Hope for the crocs
The Philippine crocodile (Crocodylus mindorensis) is among the local species categorized in the International Union for Conservation of Nature’s (IUCN) Red List of Threatened Species as “critically endangered,” with its population in the wild estimated at between 92 and 137 in 2012.
Its shrinking population has been attributed to loss of habitat and active human poaching driven by consumer demand for exotic leather.
But hope is not lost for the survival of this fearsome reptile.
Researchers recently found traces of a healthy population of the Philippine crocodile in Lanao del Sur province, indicating a possibility that individuals in the wild could be higher than previously thought.
For decades, since the early specimen of the freshwater crocodile from Mindoro Island was scientifically described in 1935, the Lanao provinces never appeared on scientific records for any sighting of the endemic reptile.
Records rather showed scattered populations of the crocodile in the Luzon provinces of Abra, Isabela and Cagayan (Dalupiri Island); in Lake Sebu, South Cotabato, and around the Liguasan Marsh in Maguindanao province in Mindanao.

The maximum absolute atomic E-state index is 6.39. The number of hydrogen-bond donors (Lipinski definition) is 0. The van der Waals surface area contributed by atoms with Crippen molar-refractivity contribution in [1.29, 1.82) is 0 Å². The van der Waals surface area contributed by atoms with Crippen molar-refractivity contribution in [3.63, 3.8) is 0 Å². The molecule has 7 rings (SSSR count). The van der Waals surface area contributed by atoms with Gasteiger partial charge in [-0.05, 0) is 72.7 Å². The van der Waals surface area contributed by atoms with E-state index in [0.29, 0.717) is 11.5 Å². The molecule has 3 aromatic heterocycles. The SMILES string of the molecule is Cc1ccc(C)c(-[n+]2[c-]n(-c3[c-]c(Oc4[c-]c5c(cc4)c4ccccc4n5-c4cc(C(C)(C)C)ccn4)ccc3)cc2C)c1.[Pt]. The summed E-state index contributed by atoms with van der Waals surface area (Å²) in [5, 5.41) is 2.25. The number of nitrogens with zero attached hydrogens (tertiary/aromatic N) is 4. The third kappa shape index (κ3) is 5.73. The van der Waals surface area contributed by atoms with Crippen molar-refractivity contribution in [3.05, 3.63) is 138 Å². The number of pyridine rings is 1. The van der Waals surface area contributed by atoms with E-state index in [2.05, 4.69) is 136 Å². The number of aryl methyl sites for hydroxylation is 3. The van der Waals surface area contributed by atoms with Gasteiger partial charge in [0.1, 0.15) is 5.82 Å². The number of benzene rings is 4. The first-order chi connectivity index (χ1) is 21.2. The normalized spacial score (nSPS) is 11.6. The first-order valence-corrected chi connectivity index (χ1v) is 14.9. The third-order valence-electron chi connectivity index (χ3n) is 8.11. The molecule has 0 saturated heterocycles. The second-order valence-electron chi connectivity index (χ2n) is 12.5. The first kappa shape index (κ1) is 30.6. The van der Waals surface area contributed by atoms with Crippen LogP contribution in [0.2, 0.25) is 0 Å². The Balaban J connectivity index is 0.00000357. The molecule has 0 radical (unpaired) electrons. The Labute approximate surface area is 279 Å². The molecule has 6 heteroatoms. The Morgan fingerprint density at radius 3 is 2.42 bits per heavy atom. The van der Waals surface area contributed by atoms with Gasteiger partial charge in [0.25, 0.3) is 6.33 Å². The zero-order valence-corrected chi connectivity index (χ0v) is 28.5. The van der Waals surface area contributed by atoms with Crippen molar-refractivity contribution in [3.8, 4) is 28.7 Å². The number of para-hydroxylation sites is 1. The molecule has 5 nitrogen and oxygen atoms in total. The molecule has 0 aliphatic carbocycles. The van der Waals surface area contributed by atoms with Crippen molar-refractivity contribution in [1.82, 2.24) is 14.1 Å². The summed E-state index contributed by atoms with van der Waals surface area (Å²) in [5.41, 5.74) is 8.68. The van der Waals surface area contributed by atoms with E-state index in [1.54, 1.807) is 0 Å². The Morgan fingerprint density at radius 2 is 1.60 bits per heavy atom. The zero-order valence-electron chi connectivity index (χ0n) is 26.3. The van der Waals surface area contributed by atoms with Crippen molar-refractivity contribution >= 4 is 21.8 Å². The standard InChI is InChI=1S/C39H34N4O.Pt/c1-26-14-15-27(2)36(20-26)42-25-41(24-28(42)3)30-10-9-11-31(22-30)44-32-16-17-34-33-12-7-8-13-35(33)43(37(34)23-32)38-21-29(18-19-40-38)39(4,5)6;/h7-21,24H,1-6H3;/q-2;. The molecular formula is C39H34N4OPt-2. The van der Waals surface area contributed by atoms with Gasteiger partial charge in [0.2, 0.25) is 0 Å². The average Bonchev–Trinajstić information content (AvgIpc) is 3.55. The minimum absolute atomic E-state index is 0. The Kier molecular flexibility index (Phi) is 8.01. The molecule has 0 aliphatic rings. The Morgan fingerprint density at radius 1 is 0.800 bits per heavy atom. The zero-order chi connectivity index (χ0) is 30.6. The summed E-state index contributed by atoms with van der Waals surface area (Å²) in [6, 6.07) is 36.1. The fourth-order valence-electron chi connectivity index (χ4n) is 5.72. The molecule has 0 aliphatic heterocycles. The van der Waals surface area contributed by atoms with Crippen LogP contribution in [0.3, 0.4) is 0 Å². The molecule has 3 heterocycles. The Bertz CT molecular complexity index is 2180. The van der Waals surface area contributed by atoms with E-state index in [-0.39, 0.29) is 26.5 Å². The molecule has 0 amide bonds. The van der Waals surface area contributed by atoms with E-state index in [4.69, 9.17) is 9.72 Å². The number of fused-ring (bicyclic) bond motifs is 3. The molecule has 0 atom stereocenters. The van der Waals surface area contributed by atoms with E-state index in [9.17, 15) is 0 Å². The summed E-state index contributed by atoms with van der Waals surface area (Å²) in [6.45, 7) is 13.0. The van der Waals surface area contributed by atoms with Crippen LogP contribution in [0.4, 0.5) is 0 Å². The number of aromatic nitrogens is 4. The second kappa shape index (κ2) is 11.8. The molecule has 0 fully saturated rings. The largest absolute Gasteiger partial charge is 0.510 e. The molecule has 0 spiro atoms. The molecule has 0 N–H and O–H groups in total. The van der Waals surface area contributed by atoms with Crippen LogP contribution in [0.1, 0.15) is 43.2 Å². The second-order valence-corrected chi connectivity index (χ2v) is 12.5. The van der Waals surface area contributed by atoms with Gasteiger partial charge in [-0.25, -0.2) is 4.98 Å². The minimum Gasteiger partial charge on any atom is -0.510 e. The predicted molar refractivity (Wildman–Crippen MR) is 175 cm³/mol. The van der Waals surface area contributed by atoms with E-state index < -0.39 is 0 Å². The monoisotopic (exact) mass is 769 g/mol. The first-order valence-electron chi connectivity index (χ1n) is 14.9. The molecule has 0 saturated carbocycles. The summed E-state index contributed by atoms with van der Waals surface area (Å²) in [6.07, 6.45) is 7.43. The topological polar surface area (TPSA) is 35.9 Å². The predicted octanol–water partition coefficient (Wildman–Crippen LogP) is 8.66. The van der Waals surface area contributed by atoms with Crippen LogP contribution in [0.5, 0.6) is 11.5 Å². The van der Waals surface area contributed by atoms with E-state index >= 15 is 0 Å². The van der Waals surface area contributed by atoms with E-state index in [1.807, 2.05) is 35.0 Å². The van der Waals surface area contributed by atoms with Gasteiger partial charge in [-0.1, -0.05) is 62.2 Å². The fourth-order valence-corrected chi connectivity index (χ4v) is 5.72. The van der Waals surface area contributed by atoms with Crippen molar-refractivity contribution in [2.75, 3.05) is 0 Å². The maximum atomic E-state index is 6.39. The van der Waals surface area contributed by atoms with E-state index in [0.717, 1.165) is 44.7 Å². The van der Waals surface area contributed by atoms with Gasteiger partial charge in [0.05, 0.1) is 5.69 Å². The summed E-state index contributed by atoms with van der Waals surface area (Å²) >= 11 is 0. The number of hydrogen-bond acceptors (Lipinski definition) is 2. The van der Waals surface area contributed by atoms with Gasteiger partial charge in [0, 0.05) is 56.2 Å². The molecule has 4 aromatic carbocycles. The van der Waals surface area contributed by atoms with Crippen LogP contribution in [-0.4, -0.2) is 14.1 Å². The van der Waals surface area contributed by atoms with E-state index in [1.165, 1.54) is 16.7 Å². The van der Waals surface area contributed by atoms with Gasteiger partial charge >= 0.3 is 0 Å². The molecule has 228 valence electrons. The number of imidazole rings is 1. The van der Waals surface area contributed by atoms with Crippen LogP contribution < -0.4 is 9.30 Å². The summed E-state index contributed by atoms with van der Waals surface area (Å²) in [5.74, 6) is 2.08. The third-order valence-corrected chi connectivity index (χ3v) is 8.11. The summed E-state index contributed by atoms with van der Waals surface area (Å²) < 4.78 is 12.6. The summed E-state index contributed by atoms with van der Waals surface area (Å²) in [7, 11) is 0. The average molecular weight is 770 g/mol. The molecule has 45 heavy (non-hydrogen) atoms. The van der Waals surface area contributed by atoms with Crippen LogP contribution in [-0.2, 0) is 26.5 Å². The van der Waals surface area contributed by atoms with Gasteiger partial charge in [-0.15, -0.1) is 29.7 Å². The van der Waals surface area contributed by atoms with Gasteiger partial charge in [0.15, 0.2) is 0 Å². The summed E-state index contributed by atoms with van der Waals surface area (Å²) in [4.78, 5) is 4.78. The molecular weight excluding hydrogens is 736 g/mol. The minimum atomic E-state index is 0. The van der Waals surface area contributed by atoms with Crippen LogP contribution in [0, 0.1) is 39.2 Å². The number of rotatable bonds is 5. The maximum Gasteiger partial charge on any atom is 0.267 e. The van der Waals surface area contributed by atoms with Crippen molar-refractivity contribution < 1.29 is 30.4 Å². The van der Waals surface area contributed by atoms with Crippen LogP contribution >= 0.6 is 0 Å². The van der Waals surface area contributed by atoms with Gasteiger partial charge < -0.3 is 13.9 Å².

IUCN referred to incidents in 1992 where subadult Crocodylus mindorensis were caught in Lanao del Sur, with one of these areas identified as Malabang town. Another catch of an adult Philippine crocodile was recorded in Lanao del Norte (locality and municipality unknown) that year.
Rainier Manalo, program director of the nongovernment Crocodylus Porosus Philippines Inc. (CPPI), said the newly discovered habitat covered at least five sites in Malabang, a third-class municipality caught in years of armed conflict and an evolving political landscape.
Manalo said they found indications of a thriving crocodile population after a survey conducted near the connecting rivers of Maladi and Miundas from Dec. 10 to Dec. 12, 2019.
“This is not a new record nor a new discovery [of species],” Manalo said. “But a new population record is just as significant, so science will know how to respond.”
The Philippine crocodile is one of the only two species found in the Philippines — the other is the larger and more aggressive saltwater crocodile (Crocodylus porosus). Globally, there are only 28 known crocodile species.
Manalo, 47, said his team first came across reports of an adult Philippine crocodile in captivity in Lanao del Norte in November 2018. Residents informed them it was captured from Matling River in Malabang.
Manalo said they were doubtful at first about the crocodile’s presence in Lanao, as an adult could have just found its way there through illegal traders.